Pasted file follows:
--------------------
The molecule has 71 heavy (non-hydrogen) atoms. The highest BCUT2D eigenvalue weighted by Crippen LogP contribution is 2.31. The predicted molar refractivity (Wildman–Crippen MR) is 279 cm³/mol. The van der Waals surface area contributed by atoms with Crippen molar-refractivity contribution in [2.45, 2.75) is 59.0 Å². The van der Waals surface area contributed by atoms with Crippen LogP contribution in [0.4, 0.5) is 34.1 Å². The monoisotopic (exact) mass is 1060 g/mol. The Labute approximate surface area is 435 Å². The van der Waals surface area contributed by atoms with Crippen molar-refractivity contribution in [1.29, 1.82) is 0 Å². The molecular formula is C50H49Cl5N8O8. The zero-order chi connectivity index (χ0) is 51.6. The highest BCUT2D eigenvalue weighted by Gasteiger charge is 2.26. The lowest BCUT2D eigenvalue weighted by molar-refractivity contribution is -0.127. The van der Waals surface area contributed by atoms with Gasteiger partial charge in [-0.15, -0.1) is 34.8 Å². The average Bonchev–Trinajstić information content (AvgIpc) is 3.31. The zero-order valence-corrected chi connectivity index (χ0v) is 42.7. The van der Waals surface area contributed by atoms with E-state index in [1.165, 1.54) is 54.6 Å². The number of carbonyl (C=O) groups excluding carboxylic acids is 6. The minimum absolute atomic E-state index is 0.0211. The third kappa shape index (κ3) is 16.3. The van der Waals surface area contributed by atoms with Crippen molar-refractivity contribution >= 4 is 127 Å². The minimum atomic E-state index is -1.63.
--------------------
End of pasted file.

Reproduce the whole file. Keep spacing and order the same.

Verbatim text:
The molecule has 71 heavy (non-hydrogen) atoms. The highest BCUT2D eigenvalue weighted by Crippen LogP contribution is 2.31. The predicted molar refractivity (Wildman–Crippen MR) is 279 cm³/mol. The van der Waals surface area contributed by atoms with Crippen molar-refractivity contribution in [2.45, 2.75) is 59.0 Å². The van der Waals surface area contributed by atoms with Crippen LogP contribution in [0.4, 0.5) is 34.1 Å². The monoisotopic (exact) mass is 1060 g/mol. The Labute approximate surface area is 435 Å². The van der Waals surface area contributed by atoms with Crippen molar-refractivity contribution in [1.29, 1.82) is 0 Å². The molecular formula is C50H49Cl5N8O8. The zero-order chi connectivity index (χ0) is 51.6. The highest BCUT2D eigenvalue weighted by Gasteiger charge is 2.26. The lowest BCUT2D eigenvalue weighted by molar-refractivity contribution is -0.127. The van der Waals surface area contributed by atoms with Gasteiger partial charge in [-0.15, -0.1) is 34.8 Å². The average Bonchev–Trinajstić information content (AvgIpc) is 3.31. The zero-order valence-corrected chi connectivity index (χ0v) is 42.7. The van der Waals surface area contributed by atoms with E-state index in [1.165, 1.54) is 54.6 Å². The number of carbonyl (C=O) groups excluding carboxylic acids is 6. The minimum absolute atomic E-state index is 0.0211. The third kappa shape index (κ3) is 16.3. The van der Waals surface area contributed by atoms with Crippen molar-refractivity contribution >= 4 is 127 Å². The minimum atomic E-state index is -1.63.